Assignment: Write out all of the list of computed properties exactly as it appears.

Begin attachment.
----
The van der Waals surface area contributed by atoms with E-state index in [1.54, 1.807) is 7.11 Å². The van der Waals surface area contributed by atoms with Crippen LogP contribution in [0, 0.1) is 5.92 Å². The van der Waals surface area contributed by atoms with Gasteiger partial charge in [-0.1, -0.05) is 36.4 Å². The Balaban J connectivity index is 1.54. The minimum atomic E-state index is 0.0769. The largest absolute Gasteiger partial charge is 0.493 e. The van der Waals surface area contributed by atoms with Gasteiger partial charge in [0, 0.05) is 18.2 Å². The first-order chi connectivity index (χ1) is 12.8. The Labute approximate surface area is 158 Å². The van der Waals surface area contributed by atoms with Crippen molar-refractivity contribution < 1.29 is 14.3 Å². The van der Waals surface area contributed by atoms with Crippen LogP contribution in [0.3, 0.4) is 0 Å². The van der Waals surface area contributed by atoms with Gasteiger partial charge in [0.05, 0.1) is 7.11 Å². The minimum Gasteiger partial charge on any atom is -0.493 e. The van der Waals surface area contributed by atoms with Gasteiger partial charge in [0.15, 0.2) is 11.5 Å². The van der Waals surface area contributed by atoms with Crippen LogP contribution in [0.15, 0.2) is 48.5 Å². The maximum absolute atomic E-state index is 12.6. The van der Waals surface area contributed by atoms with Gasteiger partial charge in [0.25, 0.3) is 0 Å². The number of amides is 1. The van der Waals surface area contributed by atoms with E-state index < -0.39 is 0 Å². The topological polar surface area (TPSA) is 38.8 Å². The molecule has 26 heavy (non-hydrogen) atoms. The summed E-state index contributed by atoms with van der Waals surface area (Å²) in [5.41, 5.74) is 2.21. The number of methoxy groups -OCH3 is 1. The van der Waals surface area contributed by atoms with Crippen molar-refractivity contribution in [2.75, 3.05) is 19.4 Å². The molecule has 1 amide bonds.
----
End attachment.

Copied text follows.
The van der Waals surface area contributed by atoms with E-state index in [1.54, 1.807) is 7.11 Å². The van der Waals surface area contributed by atoms with Crippen LogP contribution in [0, 0.1) is 5.92 Å². The van der Waals surface area contributed by atoms with Gasteiger partial charge in [-0.1, -0.05) is 36.4 Å². The Balaban J connectivity index is 1.54. The minimum atomic E-state index is 0.0769. The largest absolute Gasteiger partial charge is 0.493 e. The van der Waals surface area contributed by atoms with Gasteiger partial charge in [0, 0.05) is 18.2 Å². The first-order chi connectivity index (χ1) is 12.8. The Labute approximate surface area is 158 Å². The van der Waals surface area contributed by atoms with Crippen molar-refractivity contribution < 1.29 is 14.3 Å². The van der Waals surface area contributed by atoms with Crippen LogP contribution in [0.3, 0.4) is 0 Å². The van der Waals surface area contributed by atoms with Gasteiger partial charge in [0.05, 0.1) is 7.11 Å². The minimum Gasteiger partial charge on any atom is -0.493 e. The van der Waals surface area contributed by atoms with Gasteiger partial charge in [0.15, 0.2) is 11.5 Å². The van der Waals surface area contributed by atoms with Crippen LogP contribution in [0.15, 0.2) is 48.5 Å². The maximum absolute atomic E-state index is 12.6. The van der Waals surface area contributed by atoms with Gasteiger partial charge in [0.25, 0.3) is 0 Å². The number of amides is 1. The van der Waals surface area contributed by atoms with E-state index < -0.39 is 0 Å². The topological polar surface area (TPSA) is 38.8 Å². The molecule has 26 heavy (non-hydrogen) atoms. The summed E-state index contributed by atoms with van der Waals surface area (Å²) in [5.41, 5.74) is 2.21. The number of methoxy groups -OCH3 is 1. The van der Waals surface area contributed by atoms with Crippen molar-refractivity contribution in [2.75, 3.05) is 19.4 Å². The molecule has 1 amide bonds.